Updated 02/06/17

Journey to a VR user interface

Developing the UI in my previous game was a hassle. It was something I had to endure and reluctantly keep improving and it sucked time away from the core development. Who cares about menus anyway! Yes, I was that naive. Fortunately I came to my senses and I now enjoy developing the UI.

Having recently scrapped a recent attempt, I'd like to share the thoughts behind my latest solution. As I develop, I tend to adopt certain principles. They help guide my decisions and designs. Here are ones I feel strongly about that relate to immersive user interfaces:

The UI should exist as interactive objects in the virtual world

No opening menu screensNo pause button to get back to the menuIt should be operated by touch, with either hand

Make it intuitive and fun

It should be obvious how to interact with the UIInteraction should always give audio and haptic feedback

Avoid language where possible

Have as little text as possible - preferably noneIf it needs lots of explaining it's not intuitive enough

Going holographic

I decided to use holographic-style displays for a couple of reasons.
The user will intuitively reach out and touch them, which means they don’t need to figure out which buttons to pressYou expect your hand to pass through it, so doing that doesn’t break immersion

Having a holographic display necessitated a projector of some kind. One of my design principles is that if it looks like you can move it, you should be able to. So I made it possible to knock the projector with your controller and temporarily disable the display. It may sound like a trivial detail, but I'm always looking for ways to make the virtual world act in expected ways because that helps increase immersion.

Moving to 3d icons

Initially I developed the UI as flat textures on a holographic display. The interaction worked well but it didn’t feel interesting or add to the experience. So, I decided to model the icons in 3d. Now I could move my hand inside the model to select it and that felt better. This allowed me to add other subtle features that make the UI feel more responsive and real.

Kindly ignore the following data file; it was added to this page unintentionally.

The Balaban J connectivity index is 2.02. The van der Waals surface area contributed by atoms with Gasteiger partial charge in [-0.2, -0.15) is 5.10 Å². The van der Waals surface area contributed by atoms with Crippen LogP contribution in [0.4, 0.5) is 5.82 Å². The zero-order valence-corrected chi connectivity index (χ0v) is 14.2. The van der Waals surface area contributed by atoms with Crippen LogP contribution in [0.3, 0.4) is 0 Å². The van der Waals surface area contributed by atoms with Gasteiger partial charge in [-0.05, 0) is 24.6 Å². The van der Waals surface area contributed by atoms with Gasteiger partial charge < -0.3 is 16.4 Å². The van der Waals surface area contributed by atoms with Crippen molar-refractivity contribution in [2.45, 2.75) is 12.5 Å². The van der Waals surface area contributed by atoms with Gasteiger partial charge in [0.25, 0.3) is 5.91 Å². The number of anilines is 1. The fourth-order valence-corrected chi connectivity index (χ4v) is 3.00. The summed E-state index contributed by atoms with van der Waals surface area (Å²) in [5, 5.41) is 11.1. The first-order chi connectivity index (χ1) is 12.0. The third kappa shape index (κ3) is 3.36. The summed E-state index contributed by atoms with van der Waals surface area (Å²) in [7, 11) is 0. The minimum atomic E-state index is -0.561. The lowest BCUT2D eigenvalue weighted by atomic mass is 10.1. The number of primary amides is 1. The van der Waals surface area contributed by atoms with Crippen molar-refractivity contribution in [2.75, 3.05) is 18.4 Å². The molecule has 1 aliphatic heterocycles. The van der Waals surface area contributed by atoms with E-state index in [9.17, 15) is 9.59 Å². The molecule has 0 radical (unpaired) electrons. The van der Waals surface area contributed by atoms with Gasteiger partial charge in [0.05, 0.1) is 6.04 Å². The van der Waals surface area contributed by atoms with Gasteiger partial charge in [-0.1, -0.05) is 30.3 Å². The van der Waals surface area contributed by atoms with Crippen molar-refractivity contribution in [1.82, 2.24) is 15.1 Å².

At a distance the holographs appear solid but as you make contact they fade to a wireframe to make it feel right that your hand is passing through.

By initially appearing solid, it gives the impression you can knock the icons around. Wherever possible I want to make the user's assumptions correct, so when you first make contact there is a physics reaction that quickly diminishes as the icon fades.

Just for fun I made the icons take on the colour of the controller that hit them and fade out from the impact point.

Hopefully the UI now feels interesting to interact with and adds to the overall experience of the game.


Where possible I'm trying to avoid language so I can appeal to all countries without worrying about translations. I've tried to make the icons fairly meaningful and resorted to animated effects for particularly complex subjects. After feedback from the community I'm going to add tool-tips to aid with understanding, but hopefully people who do not use English as their first language will gain some understanding from the icons alone.

Other considerations

Users may want to navigate menus quickly, so I made the transitions quite quick. While you can select an icon by touching it for a couple of seconds, it's also possible to use the trigger or grip button to progress instantly. This feature is not explained, but easily discovered. My thinking is that users who want to progress quickly will say, "I wish I could bypass the progress bar by clicking the trigger. Oh, I can! Cool".

In my current project it will be possible to access various holographic icons at any time by just approaching and touching them. I use the progress-bar approach to stop a user accidentally making a selection as they move around. I'll be adding an additional test that ensures they are looking towards the icon while selecting it.

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